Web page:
“Which is a hard place to put your foot down when you’re talking to a pretty girl but it’s important.”

So has technology made it easier to meet people?

“No,” Greg laughs. “But that’s mostly symptomatic of what we’re like as a culture, we’re a lot more isolated nowadays.”

Testing theology

Gary Wallis and Judy Douglas met on Christian Mingle in late 2013. Having both lost their spouses to cancer, theirs was a unique connection and one that formed quickly.

“At our age you don’t want to ‘go out’ for a couple of years, you’re either going to be together or you’re not. It was clear we were looking at marriage,” says Judy.

“But it’s hard work, it’s not glamorous—you have to sort out the weirdos.”

An IT specialist in his early 60s, Gary was on mission in India dealing exclusively with females when he realised he needed companionship both in volunteering and life after his first wife of nearly 40 years passed away.

“For me it was extremely helpful that Judy was a few years in front of me in grief. She could identify a lot of emotions in me and I think that common journey of grief helped us understand each other better,” says Gary, referencing triggers surrounding past wedding anniversaries and birthdays.

Judy adds, “It helps that we can remember and celebrate our past spouses without offending each other. It feels like they’re a part of our life together.” 

Yet the biggest challenge in their courtship wasn’t their past but, interestingly, their theology. Both Gary and Judy were deeply entrenched in their respective Christian denominations.

“I was born and bred in the Uniting Church whereas Judy came from the Sydney Anglican Church, which believes in a vastly different way,” says Gary.

“Not wrong, just different. So we had a number of very robust debates.”

They reconciled on their core beliefs (the Creeds) and were married at Saint Andrew’s Uniting Church by Gary’s best mate, former Uniting Church in Queensland moderator Rev Bruce Johnson.

Both Gary and Judy would recommend online dating, acknowledging it’s a lot harder to meet eligible matches in the latter stages of life when church communities are well established.

They advise to meet in person sooner rather than later and share Facebook profiles to establish trust.

No big, neon sign 

Yet for all the advice out there, nothing can beat God’s hand or timing.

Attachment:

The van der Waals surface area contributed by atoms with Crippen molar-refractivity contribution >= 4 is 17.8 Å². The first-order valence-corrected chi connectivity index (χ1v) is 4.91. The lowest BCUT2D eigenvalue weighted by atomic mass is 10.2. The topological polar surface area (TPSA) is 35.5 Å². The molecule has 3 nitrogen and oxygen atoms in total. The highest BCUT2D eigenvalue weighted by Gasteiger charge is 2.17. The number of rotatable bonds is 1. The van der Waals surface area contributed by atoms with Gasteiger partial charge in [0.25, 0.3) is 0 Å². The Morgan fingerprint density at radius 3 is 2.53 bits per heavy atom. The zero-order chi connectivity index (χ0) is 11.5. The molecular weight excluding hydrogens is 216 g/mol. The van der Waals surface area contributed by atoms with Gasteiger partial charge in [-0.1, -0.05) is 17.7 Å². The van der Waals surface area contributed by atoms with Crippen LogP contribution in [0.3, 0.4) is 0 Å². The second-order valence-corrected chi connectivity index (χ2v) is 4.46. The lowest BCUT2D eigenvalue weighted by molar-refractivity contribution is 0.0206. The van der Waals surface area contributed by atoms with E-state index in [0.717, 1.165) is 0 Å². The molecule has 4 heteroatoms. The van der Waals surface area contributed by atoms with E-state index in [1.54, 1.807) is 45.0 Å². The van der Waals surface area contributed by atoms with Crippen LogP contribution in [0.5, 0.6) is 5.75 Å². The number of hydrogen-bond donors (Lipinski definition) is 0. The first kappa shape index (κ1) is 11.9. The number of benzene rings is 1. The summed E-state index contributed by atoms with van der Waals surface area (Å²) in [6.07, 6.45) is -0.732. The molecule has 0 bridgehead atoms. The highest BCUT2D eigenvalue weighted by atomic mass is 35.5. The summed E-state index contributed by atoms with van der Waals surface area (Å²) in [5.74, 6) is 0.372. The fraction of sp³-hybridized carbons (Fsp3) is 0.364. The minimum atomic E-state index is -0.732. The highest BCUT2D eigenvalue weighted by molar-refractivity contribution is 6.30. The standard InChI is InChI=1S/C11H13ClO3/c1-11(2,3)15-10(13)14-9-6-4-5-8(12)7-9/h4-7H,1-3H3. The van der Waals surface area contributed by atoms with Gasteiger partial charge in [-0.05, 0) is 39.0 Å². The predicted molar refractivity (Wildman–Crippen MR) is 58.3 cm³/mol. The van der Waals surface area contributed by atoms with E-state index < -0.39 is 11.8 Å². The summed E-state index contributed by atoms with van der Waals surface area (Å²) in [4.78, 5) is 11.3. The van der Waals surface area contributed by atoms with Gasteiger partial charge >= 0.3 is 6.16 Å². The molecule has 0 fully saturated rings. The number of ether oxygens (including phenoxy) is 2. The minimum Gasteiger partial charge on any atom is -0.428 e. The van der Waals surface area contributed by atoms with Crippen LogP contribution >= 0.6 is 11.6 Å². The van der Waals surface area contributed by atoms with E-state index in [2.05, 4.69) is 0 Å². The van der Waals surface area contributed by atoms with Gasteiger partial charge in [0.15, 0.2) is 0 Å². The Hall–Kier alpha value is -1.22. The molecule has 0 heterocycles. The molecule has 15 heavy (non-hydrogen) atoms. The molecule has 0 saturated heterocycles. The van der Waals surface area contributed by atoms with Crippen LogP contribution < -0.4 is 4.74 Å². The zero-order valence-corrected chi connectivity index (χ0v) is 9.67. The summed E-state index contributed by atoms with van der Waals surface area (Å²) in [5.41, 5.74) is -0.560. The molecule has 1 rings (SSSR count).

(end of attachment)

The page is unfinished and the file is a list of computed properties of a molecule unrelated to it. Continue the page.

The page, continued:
Tim (not his real name) met his wife within one month of signing up to Oasis, another free dating website. With little strategy or thought, he set up an account in early 2012 and met this now wife within less than a month.

Tim’s wife had lived on the same side of Brisbane, shared friends in common and attended combined church functions—they had just never met.

The benefit of finding each other online was the ability to actively list themselves as someone who was seeking a romantic relationship, which they may have never known had they met in person.

Matthew Hogg agrees, “You can be talking to someone at a party and then their partner comes to join them and that can be awkward. I did find it a lot easier online to say: I’m here, this is what I’m doing and I’m looking for a partner. If you’re interested let’s talk and if you’re not then go away.”

So until it becomes fashionable for singles to wear flashing neon signs that scream “available”, online dating remains a viable solution to a modern problem.

Matthew sticks it to any lingering stigma: “I’m not embarrassed. No one can make me feel ashamed about how I met my beautiful wife.”

Tips for online dating

  1. Be honest/be yourself
  2. Be patient/take it slowly
  3. Be open but guard your heart
  4. Never give money to someone you’ve never met
  5. Manage your expectations
  6. Be prepared to form a thick skin
  7. Ask a friend or family member to help you fill out your profile
  8. Don’t share personal information too quickly
  9. Share social media profiles
  10. Have a Skype date before meeting in person
  11. Meet as soon as possible to avoid being ‘catfished’
    (manipulated by a person pretending to be someone they’re not)
  12. For safety, tell a friend the location and time of your first date
  13. Have an exit plan on your first date
  14. Introduce them to your family early on
  15. Pray about it